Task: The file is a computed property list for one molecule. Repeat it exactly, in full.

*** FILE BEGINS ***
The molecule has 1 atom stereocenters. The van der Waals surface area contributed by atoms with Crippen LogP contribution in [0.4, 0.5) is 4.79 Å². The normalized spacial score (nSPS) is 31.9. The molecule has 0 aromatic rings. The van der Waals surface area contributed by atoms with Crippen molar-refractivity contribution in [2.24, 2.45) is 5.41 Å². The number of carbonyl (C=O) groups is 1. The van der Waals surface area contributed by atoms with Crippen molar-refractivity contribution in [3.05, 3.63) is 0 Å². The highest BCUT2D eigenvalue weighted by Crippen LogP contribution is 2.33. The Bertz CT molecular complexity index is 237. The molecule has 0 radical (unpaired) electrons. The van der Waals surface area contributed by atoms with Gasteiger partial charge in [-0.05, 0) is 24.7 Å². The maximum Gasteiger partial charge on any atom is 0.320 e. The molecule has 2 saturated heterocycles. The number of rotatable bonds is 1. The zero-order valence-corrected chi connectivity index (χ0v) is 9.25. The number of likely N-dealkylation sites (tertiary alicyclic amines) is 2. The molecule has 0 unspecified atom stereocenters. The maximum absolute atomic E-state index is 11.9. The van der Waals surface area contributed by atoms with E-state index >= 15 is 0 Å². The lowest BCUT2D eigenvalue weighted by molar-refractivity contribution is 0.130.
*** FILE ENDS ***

The molecule has 1 atom stereocenters. The van der Waals surface area contributed by atoms with Crippen LogP contribution in [0.4, 0.5) is 4.79 Å². The normalized spacial score (nSPS) is 31.9. The molecule has 0 aromatic rings. The van der Waals surface area contributed by atoms with Crippen molar-refractivity contribution in [2.24, 2.45) is 5.41 Å². The number of carbonyl (C=O) groups is 1. The van der Waals surface area contributed by atoms with Crippen molar-refractivity contribution in [3.05, 3.63) is 0 Å². The highest BCUT2D eigenvalue weighted by Crippen LogP contribution is 2.33. The Bertz CT molecular complexity index is 237. The molecule has 0 radical (unpaired) electrons. The van der Waals surface area contributed by atoms with Gasteiger partial charge in [-0.05, 0) is 24.7 Å². The maximum Gasteiger partial charge on any atom is 0.320 e. The molecule has 2 saturated heterocycles. The number of rotatable bonds is 1. The zero-order valence-corrected chi connectivity index (χ0v) is 9.25. The number of likely N-dealkylation sites (tertiary alicyclic amines) is 2. The molecule has 0 unspecified atom stereocenters. The maximum absolute atomic E-state index is 11.9. The van der Waals surface area contributed by atoms with E-state index >= 15 is 0 Å². The lowest BCUT2D eigenvalue weighted by molar-refractivity contribution is 0.130.